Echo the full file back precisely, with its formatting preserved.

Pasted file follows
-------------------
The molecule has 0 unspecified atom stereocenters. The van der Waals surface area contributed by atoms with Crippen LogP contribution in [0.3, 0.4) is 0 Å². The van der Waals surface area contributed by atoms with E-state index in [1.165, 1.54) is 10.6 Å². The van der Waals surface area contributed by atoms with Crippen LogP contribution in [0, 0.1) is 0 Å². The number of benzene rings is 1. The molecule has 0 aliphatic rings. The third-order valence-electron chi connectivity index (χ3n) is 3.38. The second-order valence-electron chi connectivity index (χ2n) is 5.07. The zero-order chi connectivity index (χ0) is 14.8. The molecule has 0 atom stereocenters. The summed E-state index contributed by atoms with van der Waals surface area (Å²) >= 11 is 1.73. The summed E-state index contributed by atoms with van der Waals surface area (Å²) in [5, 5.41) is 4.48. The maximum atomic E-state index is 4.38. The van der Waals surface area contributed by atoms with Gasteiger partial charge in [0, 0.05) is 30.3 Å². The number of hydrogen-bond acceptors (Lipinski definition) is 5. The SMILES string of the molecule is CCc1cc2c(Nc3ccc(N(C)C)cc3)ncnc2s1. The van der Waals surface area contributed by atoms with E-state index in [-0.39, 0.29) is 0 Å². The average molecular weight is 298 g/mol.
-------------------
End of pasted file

The molecule has 0 unspecified atom stereocenters. The van der Waals surface area contributed by atoms with Crippen LogP contribution in [0.3, 0.4) is 0 Å². The van der Waals surface area contributed by atoms with E-state index in [1.165, 1.54) is 10.6 Å². The van der Waals surface area contributed by atoms with Crippen LogP contribution in [0, 0.1) is 0 Å². The number of benzene rings is 1. The molecule has 0 aliphatic rings. The third-order valence-electron chi connectivity index (χ3n) is 3.38. The second-order valence-electron chi connectivity index (χ2n) is 5.07. The zero-order chi connectivity index (χ0) is 14.8. The molecule has 0 atom stereocenters. The summed E-state index contributed by atoms with van der Waals surface area (Å²) >= 11 is 1.73. The summed E-state index contributed by atoms with van der Waals surface area (Å²) in [5, 5.41) is 4.48. The maximum atomic E-state index is 4.38. The van der Waals surface area contributed by atoms with Gasteiger partial charge in [0, 0.05) is 30.3 Å². The number of hydrogen-bond acceptors (Lipinski definition) is 5. The SMILES string of the molecule is CCc1cc2c(Nc3ccc(N(C)C)cc3)ncnc2s1. The van der Waals surface area contributed by atoms with E-state index in [-0.39, 0.29) is 0 Å². The average molecular weight is 298 g/mol.